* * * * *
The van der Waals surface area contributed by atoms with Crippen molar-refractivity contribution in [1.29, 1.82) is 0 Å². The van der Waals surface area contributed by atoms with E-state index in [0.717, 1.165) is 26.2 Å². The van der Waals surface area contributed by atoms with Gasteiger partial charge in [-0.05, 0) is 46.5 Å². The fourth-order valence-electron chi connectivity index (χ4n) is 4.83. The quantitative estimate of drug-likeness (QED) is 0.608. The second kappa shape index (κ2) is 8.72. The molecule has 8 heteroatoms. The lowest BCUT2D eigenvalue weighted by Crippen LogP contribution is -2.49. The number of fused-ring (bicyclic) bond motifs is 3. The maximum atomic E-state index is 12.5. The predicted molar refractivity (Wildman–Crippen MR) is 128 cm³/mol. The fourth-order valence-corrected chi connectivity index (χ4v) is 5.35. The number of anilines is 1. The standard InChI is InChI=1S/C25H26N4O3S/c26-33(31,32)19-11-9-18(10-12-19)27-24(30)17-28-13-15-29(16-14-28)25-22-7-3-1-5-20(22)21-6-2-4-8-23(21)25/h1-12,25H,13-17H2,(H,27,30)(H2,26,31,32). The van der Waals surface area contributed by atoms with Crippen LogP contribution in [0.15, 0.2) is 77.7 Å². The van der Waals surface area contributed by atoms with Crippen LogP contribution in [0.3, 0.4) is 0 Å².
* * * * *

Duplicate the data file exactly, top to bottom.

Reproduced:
The van der Waals surface area contributed by atoms with Crippen molar-refractivity contribution in [1.29, 1.82) is 0 Å². The van der Waals surface area contributed by atoms with E-state index in [0.717, 1.165) is 26.2 Å². The van der Waals surface area contributed by atoms with Gasteiger partial charge in [-0.05, 0) is 46.5 Å². The fourth-order valence-electron chi connectivity index (χ4n) is 4.83. The quantitative estimate of drug-likeness (QED) is 0.608. The second kappa shape index (κ2) is 8.72. The molecule has 8 heteroatoms. The lowest BCUT2D eigenvalue weighted by Crippen LogP contribution is -2.49. The number of fused-ring (bicyclic) bond motifs is 3. The maximum atomic E-state index is 12.5. The predicted molar refractivity (Wildman–Crippen MR) is 128 cm³/mol. The fourth-order valence-corrected chi connectivity index (χ4v) is 5.35. The number of anilines is 1. The standard InChI is InChI=1S/C25H26N4O3S/c26-33(31,32)19-11-9-18(10-12-19)27-24(30)17-28-13-15-29(16-14-28)25-22-7-3-1-5-20(22)21-6-2-4-8-23(21)25/h1-12,25H,13-17H2,(H,27,30)(H2,26,31,32). The van der Waals surface area contributed by atoms with Crippen LogP contribution in [0.15, 0.2) is 77.7 Å². The van der Waals surface area contributed by atoms with Crippen LogP contribution in [0.3, 0.4) is 0 Å².